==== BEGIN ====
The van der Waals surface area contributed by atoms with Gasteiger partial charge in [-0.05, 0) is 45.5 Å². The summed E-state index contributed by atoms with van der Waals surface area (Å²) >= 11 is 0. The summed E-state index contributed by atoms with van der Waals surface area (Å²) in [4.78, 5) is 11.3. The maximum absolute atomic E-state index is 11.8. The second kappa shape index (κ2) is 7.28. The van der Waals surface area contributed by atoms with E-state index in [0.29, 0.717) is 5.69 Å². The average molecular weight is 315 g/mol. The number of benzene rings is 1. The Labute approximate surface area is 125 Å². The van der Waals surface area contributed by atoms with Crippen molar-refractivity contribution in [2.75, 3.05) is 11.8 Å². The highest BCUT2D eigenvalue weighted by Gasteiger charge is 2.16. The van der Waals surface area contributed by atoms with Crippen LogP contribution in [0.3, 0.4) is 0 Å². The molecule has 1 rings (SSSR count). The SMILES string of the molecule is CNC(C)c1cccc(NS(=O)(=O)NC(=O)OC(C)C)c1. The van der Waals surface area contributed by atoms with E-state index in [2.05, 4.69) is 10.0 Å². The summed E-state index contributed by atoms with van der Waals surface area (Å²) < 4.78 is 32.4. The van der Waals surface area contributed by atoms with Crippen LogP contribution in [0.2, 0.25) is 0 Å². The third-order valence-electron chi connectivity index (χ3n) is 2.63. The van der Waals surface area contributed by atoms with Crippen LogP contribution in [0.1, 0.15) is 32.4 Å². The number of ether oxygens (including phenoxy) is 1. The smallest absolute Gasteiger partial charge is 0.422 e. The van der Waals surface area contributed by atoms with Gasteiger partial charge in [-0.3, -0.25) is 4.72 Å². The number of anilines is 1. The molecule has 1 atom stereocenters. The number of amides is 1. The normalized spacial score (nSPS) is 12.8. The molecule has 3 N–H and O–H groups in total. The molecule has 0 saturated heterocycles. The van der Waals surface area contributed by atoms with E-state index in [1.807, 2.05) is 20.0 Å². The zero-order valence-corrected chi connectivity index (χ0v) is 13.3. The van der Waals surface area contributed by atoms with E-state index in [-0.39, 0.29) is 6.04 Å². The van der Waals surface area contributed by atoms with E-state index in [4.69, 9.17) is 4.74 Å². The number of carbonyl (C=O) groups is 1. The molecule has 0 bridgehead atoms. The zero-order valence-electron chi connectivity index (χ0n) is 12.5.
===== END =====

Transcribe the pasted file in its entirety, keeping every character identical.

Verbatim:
The van der Waals surface area contributed by atoms with Gasteiger partial charge in [-0.05, 0) is 45.5 Å². The summed E-state index contributed by atoms with van der Waals surface area (Å²) >= 11 is 0. The summed E-state index contributed by atoms with van der Waals surface area (Å²) in [4.78, 5) is 11.3. The maximum absolute atomic E-state index is 11.8. The second kappa shape index (κ2) is 7.28. The van der Waals surface area contributed by atoms with E-state index in [0.29, 0.717) is 5.69 Å². The average molecular weight is 315 g/mol. The number of benzene rings is 1. The Labute approximate surface area is 125 Å². The van der Waals surface area contributed by atoms with Crippen molar-refractivity contribution in [2.75, 3.05) is 11.8 Å². The highest BCUT2D eigenvalue weighted by Gasteiger charge is 2.16. The van der Waals surface area contributed by atoms with Crippen LogP contribution in [0.3, 0.4) is 0 Å². The molecule has 1 rings (SSSR count). The SMILES string of the molecule is CNC(C)c1cccc(NS(=O)(=O)NC(=O)OC(C)C)c1. The van der Waals surface area contributed by atoms with E-state index in [2.05, 4.69) is 10.0 Å². The summed E-state index contributed by atoms with van der Waals surface area (Å²) < 4.78 is 32.4. The van der Waals surface area contributed by atoms with Crippen LogP contribution in [0.2, 0.25) is 0 Å². The third-order valence-electron chi connectivity index (χ3n) is 2.63. The van der Waals surface area contributed by atoms with Crippen LogP contribution in [0.1, 0.15) is 32.4 Å². The number of ether oxygens (including phenoxy) is 1. The smallest absolute Gasteiger partial charge is 0.422 e. The van der Waals surface area contributed by atoms with Gasteiger partial charge in [-0.3, -0.25) is 4.72 Å². The number of anilines is 1. The molecule has 1 atom stereocenters. The number of amides is 1. The normalized spacial score (nSPS) is 12.8. The molecule has 3 N–H and O–H groups in total. The molecule has 0 saturated heterocycles. The van der Waals surface area contributed by atoms with E-state index in [1.807, 2.05) is 20.0 Å². The zero-order valence-corrected chi connectivity index (χ0v) is 13.3. The van der Waals surface area contributed by atoms with E-state index in [-0.39, 0.29) is 6.04 Å². The van der Waals surface area contributed by atoms with E-state index in [4.69, 9.17) is 4.74 Å². The number of carbonyl (C=O) groups is 1. The molecule has 0 bridgehead atoms. The zero-order valence-electron chi connectivity index (χ0n) is 12.5.